I am trying to exploit the mutillidae web-application and I found a page vulnerable to sql injection but with a blacklist check embedded into the HTML code. I've tried to bypass this by forging a POST request with CURL but I don't know why it return always all the html source code of the page. The command I use is this:

curl -X POST --data 'username=\'%20or%20\'1=1&password=\''  http://myinternalip/mutillidae/index.php?page=login.php

Thanks for everyone who'll answer.

edit: i've tried to change the command to:

curl --data "username=\'%20or%201=1%20--" http://myinternalip/mutillidae/index.php?page=login.php
  • use sqlmap to exploit this.
    – rook
    Commented Sep 6, 2014 at 18:09
  • The purpose is not exploitation,is learning. If i use an automated tool how i can learn something?
    – Azazel
    Commented Sep 6, 2014 at 18:29
  • You can learn a lot of sqlmap, its verbose settings shows you what it is doing. Also if you are serious about learning how to hack, download BURP, or OWASP's ZAP.
    – rook
    Commented Sep 6, 2014 at 18:51
  • Yes,sqlmap tell you what is doing but this is not different than read a paper. Only doing i can learn better. Anyway, thanks for the ZAP hint : )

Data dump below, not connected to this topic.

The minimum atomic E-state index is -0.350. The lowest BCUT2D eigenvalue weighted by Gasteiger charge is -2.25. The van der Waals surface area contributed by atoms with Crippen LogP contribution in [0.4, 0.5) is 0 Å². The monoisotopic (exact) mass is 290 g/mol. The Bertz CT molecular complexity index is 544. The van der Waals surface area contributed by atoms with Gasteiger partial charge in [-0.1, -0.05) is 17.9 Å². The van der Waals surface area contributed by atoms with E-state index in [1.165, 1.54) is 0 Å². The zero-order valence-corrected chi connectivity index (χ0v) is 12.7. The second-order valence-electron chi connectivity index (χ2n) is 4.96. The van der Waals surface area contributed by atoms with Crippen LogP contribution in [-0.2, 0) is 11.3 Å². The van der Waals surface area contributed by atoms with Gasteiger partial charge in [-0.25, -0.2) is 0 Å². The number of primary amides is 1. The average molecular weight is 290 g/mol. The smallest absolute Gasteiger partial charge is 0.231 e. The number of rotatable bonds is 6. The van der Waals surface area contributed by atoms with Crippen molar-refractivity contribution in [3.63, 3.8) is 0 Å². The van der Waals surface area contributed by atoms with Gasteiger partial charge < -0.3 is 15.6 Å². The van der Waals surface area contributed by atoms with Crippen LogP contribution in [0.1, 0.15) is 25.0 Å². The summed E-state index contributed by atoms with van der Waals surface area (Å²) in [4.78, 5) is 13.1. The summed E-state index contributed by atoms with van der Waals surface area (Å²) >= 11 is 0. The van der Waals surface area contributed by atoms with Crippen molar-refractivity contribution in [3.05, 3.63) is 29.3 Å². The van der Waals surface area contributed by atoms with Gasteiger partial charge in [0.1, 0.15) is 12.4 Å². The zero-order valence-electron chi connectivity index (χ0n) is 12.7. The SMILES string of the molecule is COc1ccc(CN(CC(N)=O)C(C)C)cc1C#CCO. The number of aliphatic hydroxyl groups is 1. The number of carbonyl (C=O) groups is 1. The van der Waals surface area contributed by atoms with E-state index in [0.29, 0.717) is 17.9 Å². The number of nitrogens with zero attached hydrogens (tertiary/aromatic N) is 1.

– Azazel
    Commented Sep 6, 2014 at 19:09

1 Answer 1


cURL will display exactly what the server provides as response, by default. In this case, the server is responding with a full HTML page. This doesn't mean that the SQL injection did not work, merely that the output even from the injected request was a full HTML page.

It is common for the response from an injection attack to appear in part of a page, perhaps a table which is drawn from a database in some way, or in a field loaded from a database query. Tools like SQLmap perform automatic comparison between "legitimate" requests and injected requests, looking for differences. It is possible to do the same manually, but the key in most injection attacks is the input string, rather than analysing the differences in the output.

Using a proxy such as Burp or ZAP allows you to edit post requests directly, and see the responses in a browser, bypassing any client side protection that may be in place. You can also extract specific parts of the page which are of interest using Burp's Intruder module's extract function - by injecting an uncommon string, it is possible to quickly zoom into the changed part of a page.

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